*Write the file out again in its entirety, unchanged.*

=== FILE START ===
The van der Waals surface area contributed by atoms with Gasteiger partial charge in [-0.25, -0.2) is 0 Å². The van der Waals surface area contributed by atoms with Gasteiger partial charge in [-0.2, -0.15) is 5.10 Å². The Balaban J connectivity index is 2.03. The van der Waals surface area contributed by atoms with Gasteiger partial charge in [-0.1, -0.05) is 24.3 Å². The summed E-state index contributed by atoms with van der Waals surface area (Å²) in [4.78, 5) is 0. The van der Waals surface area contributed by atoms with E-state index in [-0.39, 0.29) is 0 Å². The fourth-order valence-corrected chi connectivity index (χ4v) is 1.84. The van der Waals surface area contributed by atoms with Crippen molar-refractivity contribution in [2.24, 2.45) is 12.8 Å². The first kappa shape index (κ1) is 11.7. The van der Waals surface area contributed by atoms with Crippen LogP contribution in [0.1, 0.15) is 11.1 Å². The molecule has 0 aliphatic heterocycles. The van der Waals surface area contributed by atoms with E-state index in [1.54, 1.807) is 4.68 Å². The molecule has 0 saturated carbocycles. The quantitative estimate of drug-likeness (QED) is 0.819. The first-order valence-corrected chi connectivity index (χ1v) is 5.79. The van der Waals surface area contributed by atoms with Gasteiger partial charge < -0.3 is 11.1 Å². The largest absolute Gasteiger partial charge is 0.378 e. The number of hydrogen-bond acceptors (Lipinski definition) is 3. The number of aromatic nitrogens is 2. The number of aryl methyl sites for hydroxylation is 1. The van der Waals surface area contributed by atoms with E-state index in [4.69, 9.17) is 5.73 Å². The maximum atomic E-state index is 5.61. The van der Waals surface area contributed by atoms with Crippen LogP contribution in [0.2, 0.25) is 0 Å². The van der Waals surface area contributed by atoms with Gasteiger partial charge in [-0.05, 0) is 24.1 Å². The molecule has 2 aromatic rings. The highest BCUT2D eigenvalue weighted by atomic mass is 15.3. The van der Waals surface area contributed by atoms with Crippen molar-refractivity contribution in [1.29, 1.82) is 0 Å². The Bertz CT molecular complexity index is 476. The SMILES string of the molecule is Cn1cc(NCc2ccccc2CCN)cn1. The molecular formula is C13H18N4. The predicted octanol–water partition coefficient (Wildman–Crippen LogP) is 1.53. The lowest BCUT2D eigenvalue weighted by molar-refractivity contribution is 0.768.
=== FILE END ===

The van der Waals surface area contributed by atoms with Gasteiger partial charge in [-0.25, -0.2) is 0 Å². The van der Waals surface area contributed by atoms with Gasteiger partial charge in [-0.2, -0.15) is 5.10 Å². The Balaban J connectivity index is 2.03. The van der Waals surface area contributed by atoms with Gasteiger partial charge in [-0.1, -0.05) is 24.3 Å². The summed E-state index contributed by atoms with van der Waals surface area (Å²) in [4.78, 5) is 0. The van der Waals surface area contributed by atoms with E-state index in [-0.39, 0.29) is 0 Å². The fourth-order valence-corrected chi connectivity index (χ4v) is 1.84. The van der Waals surface area contributed by atoms with Crippen molar-refractivity contribution in [2.24, 2.45) is 12.8 Å². The first kappa shape index (κ1) is 11.7. The van der Waals surface area contributed by atoms with Crippen LogP contribution in [0.1, 0.15) is 11.1 Å². The molecule has 0 aliphatic heterocycles. The van der Waals surface area contributed by atoms with E-state index in [1.54, 1.807) is 4.68 Å². The molecule has 0 saturated carbocycles. The quantitative estimate of drug-likeness (QED) is 0.819. The first-order valence-corrected chi connectivity index (χ1v) is 5.79. The van der Waals surface area contributed by atoms with Gasteiger partial charge < -0.3 is 11.1 Å². The largest absolute Gasteiger partial charge is 0.378 e. The number of hydrogen-bond acceptors (Lipinski definition) is 3. The number of aromatic nitrogens is 2. The number of aryl methyl sites for hydroxylation is 1. The van der Waals surface area contributed by atoms with E-state index in [4.69, 9.17) is 5.73 Å². The maximum atomic E-state index is 5.61. The van der Waals surface area contributed by atoms with Crippen LogP contribution in [0.2, 0.25) is 0 Å². The van der Waals surface area contributed by atoms with Gasteiger partial charge in [-0.05, 0) is 24.1 Å². The molecule has 2 aromatic rings. The highest BCUT2D eigenvalue weighted by atomic mass is 15.3. The van der Waals surface area contributed by atoms with Crippen molar-refractivity contribution in [1.29, 1.82) is 0 Å². The Bertz CT molecular complexity index is 476. The SMILES string of the molecule is Cn1cc(NCc2ccccc2CCN)cn1. The molecular formula is C13H18N4. The predicted octanol–water partition coefficient (Wildman–Crippen LogP) is 1.53. The lowest BCUT2D eigenvalue weighted by molar-refractivity contribution is 0.768.